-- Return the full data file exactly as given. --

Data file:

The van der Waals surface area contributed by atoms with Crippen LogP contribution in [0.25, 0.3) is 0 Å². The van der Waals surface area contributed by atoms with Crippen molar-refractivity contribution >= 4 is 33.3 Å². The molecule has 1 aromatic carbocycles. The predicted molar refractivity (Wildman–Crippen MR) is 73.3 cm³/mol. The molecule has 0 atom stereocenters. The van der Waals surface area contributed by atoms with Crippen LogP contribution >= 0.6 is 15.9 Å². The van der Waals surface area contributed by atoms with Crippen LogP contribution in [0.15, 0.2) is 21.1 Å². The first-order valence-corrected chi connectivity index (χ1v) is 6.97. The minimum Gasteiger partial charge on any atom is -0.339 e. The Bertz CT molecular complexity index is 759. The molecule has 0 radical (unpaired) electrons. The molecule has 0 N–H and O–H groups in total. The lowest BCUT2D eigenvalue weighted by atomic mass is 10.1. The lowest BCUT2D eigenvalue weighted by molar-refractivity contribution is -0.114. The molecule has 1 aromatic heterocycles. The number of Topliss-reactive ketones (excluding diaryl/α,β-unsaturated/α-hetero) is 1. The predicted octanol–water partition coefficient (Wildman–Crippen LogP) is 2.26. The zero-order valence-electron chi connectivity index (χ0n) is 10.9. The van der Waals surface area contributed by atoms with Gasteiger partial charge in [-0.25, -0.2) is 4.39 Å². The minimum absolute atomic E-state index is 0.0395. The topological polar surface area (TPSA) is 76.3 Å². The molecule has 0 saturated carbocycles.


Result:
The van der Waals surface area contributed by atoms with Crippen LogP contribution in [0.25, 0.3) is 0 Å². The van der Waals surface area contributed by atoms with Crippen molar-refractivity contribution >= 4 is 33.3 Å². The molecule has 1 aromatic carbocycles. The predicted molar refractivity (Wildman–Crippen MR) is 73.3 cm³/mol. The molecule has 0 atom stereocenters. The van der Waals surface area contributed by atoms with Crippen LogP contribution >= 0.6 is 15.9 Å². The van der Waals surface area contributed by atoms with Crippen LogP contribution in [0.15, 0.2) is 21.1 Å². The first-order valence-corrected chi connectivity index (χ1v) is 6.97. The minimum Gasteiger partial charge on any atom is -0.339 e. The Bertz CT molecular complexity index is 759. The molecule has 0 radical (unpaired) electrons. The molecule has 0 N–H and O–H groups in total. The lowest BCUT2D eigenvalue weighted by atomic mass is 10.1. The lowest BCUT2D eigenvalue weighted by molar-refractivity contribution is -0.114. The molecule has 1 aromatic heterocycles. The number of Topliss-reactive ketones (excluding diaryl/α,β-unsaturated/α-hetero) is 1. The predicted octanol–water partition coefficient (Wildman–Crippen LogP) is 2.26. The zero-order valence-electron chi connectivity index (χ0n) is 10.9. The van der Waals surface area contributed by atoms with Gasteiger partial charge in [-0.25, -0.2) is 4.39 Å². The minimum absolute atomic E-state index is 0.0395. The topological polar surface area (TPSA) is 76.3 Å². The molecule has 0 saturated carbocycles.